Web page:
2024 Wellness Guide

Bentley Flying Spur, Continental GT, and Bentayga SUV traveling on an off-road trip through New Mexico
Bentley Extraordinary Journeys, New Mexico


Embark on Unforgettable Luxury Car Journeys with Bentley for the Ultimate Road Trip

BY Frank Vizard

Driving to a luxury vacation spot is one thing but what if the car itself is the luxury destination? That’s the premise behind the Bentley Extraordinary Journeys program. And while there are luxurious trappings aplenty, here’s the main draw: You get to do things in a Bentley automobile that you would never do if you owned one. Yes, that means off-road driving. Bentley launched this innovative program this spring with destinations slotted in the United Kingdom, Scandinavia, and New Mexico, where LUXURY MAGAZINE joined the three-day experience.

Bentley cars parked in front of property on the outskirts of New Mexico
Bishop’s Lodge, an Auberge Resorts Collection, Sante Fe, New Mexico

Bentley off-road driving tour on Junction Bridge over Rio Grande Gorge
Taos Junction Bridge

A couple Bentley cars parked at a desert viewing point in outskirts of Sante Fe, New Mexico
Rio Grande Gorge Drive Challenge, New Mexico

Bentley cars lined up next to private jet on tarmac of airfield
Taos Airfield

The Drive Route: Rio Grande Gorge Drive Challenge

The Bentley experience begins upon airport arrival with guests chauffeured to Bishop’s Lodge, an Auberge Resorts Collection (aubergeresorts.com), a sprawling 317-acre property tucked away in the foothills of the Sangre de Cristo Mountains on the outskirts of Santa Fe, the second oldest city in America that’s noted for its distinctive adobe brick architecture. On hand is a versatile pick of Bentleys: a four-door Flying Spur (starting at $215,000), the touring Continental GT and its convertible cousin (starting at $240,000), and a Bentayga SUV ($200,000).

The drive to Taos—what Bentley calls the Rio Grande Gorge Drive Challenge—passes through Native American Pueblo land. The route crosses the Rio Grande several times and the gorge is 800 feet at its deepest. But the fun part starts at the small, isolated Junction Bridge over the river. There’s an escarpment just beyond the bridge with a dodgy, dirt track that leads to the top and to make the driving more interesting, a slight drizzle begins to fall to put mud under the wheels. But only one adjustment to the vehicle is actually required—a simple tap on the dashboard screen raises the suspension for easy clearance of any potential obstacles. Otherwise, the Bentleys grip the road like a determined bunch of local bighorn rams. The Bentley owners on hand are suddenly viewing the cars in a new light. Once over the summit, the drive continues across a landscape out of an old Western film or a Georgia O’Keefe painting. The final destination is a small airfield in Taos where the cars are driven onto the tarmac and guests board a private jet for a flight back to Santa Fe.

Dining at restaurant with wine, floral arrangements and and candles
The Compound Restaurant

Inside of hand-carved art cave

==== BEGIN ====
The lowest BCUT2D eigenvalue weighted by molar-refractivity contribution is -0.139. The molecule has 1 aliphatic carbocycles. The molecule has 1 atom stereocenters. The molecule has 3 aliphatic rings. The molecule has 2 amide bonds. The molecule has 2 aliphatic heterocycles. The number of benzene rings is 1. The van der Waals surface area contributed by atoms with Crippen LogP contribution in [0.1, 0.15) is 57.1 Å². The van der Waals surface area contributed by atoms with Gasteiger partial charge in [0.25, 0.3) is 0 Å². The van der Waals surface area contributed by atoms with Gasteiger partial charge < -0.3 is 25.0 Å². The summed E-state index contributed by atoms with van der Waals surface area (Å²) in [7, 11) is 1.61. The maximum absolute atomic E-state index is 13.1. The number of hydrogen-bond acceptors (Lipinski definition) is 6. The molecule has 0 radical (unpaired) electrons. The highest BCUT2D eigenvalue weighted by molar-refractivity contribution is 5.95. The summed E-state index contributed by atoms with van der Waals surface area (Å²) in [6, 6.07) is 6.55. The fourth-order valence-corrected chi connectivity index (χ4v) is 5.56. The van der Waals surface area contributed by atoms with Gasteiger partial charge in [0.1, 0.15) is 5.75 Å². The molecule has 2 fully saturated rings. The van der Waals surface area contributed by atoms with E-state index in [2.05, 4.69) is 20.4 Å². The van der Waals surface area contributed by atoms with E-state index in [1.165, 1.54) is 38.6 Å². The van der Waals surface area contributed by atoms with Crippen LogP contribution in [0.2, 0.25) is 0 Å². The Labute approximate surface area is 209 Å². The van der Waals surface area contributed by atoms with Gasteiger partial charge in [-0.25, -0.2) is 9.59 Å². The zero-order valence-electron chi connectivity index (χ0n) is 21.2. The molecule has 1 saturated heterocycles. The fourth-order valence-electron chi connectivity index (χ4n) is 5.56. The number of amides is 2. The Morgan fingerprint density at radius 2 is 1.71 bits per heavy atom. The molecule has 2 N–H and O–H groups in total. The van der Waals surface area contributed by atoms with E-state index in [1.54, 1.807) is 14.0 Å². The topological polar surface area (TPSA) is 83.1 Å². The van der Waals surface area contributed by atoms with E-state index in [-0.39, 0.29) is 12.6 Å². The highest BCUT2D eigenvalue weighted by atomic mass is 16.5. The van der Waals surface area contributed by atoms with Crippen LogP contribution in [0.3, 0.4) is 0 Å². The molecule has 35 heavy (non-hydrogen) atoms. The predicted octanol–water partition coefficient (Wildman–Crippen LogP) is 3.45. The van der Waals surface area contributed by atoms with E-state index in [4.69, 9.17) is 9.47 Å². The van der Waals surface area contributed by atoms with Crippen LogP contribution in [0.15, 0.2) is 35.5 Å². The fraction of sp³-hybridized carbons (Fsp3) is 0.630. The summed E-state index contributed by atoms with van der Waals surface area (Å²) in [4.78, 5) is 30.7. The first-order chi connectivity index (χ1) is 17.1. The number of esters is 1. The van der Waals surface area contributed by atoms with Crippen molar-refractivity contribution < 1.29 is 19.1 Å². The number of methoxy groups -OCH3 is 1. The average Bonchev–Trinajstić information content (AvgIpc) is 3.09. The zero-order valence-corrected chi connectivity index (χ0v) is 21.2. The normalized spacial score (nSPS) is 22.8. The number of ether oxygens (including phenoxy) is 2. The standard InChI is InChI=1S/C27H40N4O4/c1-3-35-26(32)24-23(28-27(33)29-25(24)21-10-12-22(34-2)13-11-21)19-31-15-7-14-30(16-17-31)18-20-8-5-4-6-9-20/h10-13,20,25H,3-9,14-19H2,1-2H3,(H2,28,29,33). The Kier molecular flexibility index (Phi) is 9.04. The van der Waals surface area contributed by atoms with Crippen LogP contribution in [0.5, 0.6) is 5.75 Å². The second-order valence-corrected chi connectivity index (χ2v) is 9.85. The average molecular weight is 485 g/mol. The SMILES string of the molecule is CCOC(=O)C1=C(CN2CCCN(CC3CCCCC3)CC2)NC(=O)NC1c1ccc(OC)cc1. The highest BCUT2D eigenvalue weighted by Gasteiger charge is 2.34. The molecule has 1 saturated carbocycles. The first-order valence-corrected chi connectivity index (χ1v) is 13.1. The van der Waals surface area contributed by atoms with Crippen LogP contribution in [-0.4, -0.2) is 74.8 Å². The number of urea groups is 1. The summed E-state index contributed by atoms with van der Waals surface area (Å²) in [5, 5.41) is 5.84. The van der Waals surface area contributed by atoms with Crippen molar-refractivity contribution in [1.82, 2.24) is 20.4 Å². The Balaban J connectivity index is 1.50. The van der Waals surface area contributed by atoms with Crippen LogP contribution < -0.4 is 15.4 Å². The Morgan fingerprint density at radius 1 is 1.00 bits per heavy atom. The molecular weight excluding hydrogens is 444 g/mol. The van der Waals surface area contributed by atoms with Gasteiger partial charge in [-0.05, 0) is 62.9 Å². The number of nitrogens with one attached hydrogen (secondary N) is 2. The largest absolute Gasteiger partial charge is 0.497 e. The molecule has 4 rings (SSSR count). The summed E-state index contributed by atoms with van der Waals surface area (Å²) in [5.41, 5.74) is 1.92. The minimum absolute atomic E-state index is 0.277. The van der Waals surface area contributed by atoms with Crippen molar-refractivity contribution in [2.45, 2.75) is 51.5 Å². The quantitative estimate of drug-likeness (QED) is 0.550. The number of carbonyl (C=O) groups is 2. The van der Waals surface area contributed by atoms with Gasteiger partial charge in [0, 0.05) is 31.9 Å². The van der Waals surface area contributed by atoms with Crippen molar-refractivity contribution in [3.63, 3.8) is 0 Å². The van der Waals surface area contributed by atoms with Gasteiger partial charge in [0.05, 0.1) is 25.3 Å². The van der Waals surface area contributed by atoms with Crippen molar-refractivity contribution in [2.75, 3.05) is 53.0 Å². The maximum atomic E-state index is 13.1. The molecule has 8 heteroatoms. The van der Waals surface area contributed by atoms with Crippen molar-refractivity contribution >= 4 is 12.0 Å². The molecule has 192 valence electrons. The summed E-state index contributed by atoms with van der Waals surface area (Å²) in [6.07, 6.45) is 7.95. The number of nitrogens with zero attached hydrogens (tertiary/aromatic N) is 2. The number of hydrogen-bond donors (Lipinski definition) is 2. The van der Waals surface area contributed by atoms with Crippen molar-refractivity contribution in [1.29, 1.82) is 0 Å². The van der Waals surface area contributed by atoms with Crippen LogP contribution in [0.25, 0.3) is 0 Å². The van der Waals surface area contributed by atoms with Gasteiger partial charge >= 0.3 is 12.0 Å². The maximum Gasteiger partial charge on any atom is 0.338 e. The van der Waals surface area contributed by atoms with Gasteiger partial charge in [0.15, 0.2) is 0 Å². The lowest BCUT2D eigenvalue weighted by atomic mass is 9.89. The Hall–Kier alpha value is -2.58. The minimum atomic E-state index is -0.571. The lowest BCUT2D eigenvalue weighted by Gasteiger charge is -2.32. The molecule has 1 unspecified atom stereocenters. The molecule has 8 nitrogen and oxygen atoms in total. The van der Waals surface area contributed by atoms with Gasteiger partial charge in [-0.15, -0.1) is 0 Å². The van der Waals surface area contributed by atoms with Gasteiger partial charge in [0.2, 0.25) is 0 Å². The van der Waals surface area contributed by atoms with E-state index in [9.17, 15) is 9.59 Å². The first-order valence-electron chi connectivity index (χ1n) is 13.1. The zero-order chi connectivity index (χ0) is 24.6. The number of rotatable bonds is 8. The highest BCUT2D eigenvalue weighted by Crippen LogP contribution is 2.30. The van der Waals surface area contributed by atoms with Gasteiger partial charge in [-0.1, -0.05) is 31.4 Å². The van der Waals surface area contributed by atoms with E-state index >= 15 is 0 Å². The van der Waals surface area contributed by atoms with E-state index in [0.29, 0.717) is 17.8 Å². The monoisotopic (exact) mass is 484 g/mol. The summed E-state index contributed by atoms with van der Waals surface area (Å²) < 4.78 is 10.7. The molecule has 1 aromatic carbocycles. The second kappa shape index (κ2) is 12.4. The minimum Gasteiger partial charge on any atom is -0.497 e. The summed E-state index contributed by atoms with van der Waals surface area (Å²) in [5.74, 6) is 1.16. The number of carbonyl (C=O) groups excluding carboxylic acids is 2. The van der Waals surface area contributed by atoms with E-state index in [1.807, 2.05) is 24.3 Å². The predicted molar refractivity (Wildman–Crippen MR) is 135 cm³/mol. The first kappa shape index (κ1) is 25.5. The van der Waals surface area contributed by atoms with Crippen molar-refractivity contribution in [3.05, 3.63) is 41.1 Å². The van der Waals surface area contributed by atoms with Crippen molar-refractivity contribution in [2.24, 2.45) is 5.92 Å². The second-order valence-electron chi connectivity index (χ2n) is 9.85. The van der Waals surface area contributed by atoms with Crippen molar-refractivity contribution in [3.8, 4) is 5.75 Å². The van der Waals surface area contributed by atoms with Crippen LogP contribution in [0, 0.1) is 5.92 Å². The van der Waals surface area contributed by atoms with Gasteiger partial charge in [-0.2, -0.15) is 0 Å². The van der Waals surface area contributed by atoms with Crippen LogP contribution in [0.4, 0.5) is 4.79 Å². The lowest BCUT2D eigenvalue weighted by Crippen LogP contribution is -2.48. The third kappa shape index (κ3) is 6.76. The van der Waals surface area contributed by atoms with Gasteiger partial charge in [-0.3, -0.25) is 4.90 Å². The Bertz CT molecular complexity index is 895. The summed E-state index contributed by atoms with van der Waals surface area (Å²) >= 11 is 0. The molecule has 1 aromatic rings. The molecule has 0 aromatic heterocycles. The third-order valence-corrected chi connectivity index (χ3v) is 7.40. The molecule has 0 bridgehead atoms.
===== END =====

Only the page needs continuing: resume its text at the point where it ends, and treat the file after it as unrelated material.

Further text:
The Cave of Human Kindness

Closeup of server serving alcohol beverages with garnishes on a wooden tray
Gerald Peters Gallery

Outdoor private dining experience under the night sky at a Western adobe property with parked Bentleys, stagecoaches, and a chuck wagon parked outside
Red Mesa Cuisine at Rancho Alegre

Extraordinary Dining

For the guests on this trip, it’s an opportunity to meet the faces behind the brand, an opportunity to be savored as they are all Bentley owners. The first night’s welcome dinner was held at The Compound (compoundrestaurant.com) in Santa Fe, a restaurant so renowned for its 500-bottle wine list it was honored with the 2023 Wine Spectator Best of Award of Excellence.

The experiences only get better. At midday on the drive to Taos, there is a stop for a private tour of Ra Paulette’s spectacular hand-carved art cave called The Cave of Human Kindness, one of more than a dozen caves the self-taught sculptor has carved into New Mexican hillsides since the 1990s. An excellent lunch is served courtesy of award-winning chef Graham Dodds at the adjacent Nosa (an acronym for North of Santa Fe) Restaurant (www.nosanm.com), which serenely overlooks the scenic Ojo Caliente River Valley.

While Nosa is a traditional restaurant, dining experiences include non-traditional locations that guests are brought to in chauffeured Bentleys. One dinner is served at Santa Fe’s Gerald Peters Gallery (gpgallery.com) where the art exhibition whets your appetite while an after-dinner tasting of Macallan scotch whiskey is the digestif treat. But the most unusual private dining experience occurs under the desert night sky at the remote Rancho Alegre (www.casadesantafe.com), a 22-room, nouveau-Western adobe property complete with stagecoaches and a chuck wagon. The outstanding multi-course dinner orchestrated by chef and food historian Dr. Lois Ellen Frank of Red Mesa Cuisine LLC (redmesacuisine.com) is a fusion of Native American fare and ritual. It’s a unique indoctrination to the cultural diversity of New Mexico and confirmation that the state is an extraordinary destination, especially when experienced Bentley-style. $19,950 per person; Bentleymotors.com